The Tribal Home Visiting Program is part of the Administration for Children & Families within the U.S. Department of Health and Human Services. It’s designed to develop and strengthen tribal capacity to support and promote the health and well-being of American Indian and Alaska Native (AIAN) families; expand the evidence-base around home visiting in tribal communities; and support and strengthen cooperation and linkages between programs that service AIAN children and their families.

There are also states that are involved with these efforts.

The two Tribal MIECHV grants in Oregon happen to be in the same communities that the state MIECHV program funds. As such, the three agencies work to coordinate the delivery of home visiting to eligible families in the community to assure that there is not duplication and that Tribal families are able to engage in the MIECHV program of their choosing.

In Washington, in the last MIECHV Discretionary Grant Information System report, 7.7 percent of primary caregivers identified themselves as American Indian/Alaska Native. This percentage is greater than the AIAN percentage of the Washington population. With MIECHV, Washington funds one Tribal Organization (United Indians of All Tribes) and the state funds several other programs that work very closely with Tribes. Washington also has three tribal MIECHV grantees.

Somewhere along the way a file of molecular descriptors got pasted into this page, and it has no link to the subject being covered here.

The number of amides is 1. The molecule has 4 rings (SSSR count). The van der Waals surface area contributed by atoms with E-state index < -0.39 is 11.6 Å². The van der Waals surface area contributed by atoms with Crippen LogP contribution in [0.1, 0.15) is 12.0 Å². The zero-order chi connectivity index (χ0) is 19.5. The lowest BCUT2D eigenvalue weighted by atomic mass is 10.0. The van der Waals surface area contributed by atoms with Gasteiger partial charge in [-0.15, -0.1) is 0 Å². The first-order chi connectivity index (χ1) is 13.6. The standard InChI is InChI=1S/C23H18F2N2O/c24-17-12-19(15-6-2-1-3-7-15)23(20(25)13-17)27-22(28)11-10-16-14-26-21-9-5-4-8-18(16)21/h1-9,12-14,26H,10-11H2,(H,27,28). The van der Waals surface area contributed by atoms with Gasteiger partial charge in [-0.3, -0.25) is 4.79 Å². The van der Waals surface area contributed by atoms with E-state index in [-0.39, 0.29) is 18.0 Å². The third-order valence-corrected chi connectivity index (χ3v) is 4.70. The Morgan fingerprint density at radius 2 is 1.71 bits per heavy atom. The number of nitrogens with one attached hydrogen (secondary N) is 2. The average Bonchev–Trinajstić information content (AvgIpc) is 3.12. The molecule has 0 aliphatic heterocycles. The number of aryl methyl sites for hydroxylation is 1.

The Family Foundations Comprehensive Home Visiting Program in Wisconsin is supported by a blending of: Temporary Assistance for Needy Families, state General Purpose Revenue (state tax dollars), and MIECHV. It includes funding for evidence-based home visiting programs in five of the 11 federally recognized tribes in the state.  Wisconsin contracts with the Lac Courte Oreilles Band of Chippewa Indians for their Mino Maajisewin (Ojibwe for A Good Beginning) Healthy Families America program.  They are expected to serve 45 families in 2017, and they have been leaders in the state continuous quality improvement efforts as well as initiatives around more effectively supporting families that have experienced trauma and mothers that are at risk for maternal depression.  State MIECHV funds also support a multi-site project with the Great Lakes Inter-tribal Council, a consortium of federally recognized Indian tribes in Wisconsin and Upper Michigan.  GLITC subcontracts with four tribes—Bad River Band of Lake Superior Chippewa, Sokaogon Chippewa Community, St. Croix Band of Lake Superior Chippewa Indians, and Lac du Flambeau Band of Lake Superior Chippewa Indians—and they will serve approximately 85 families during 2017.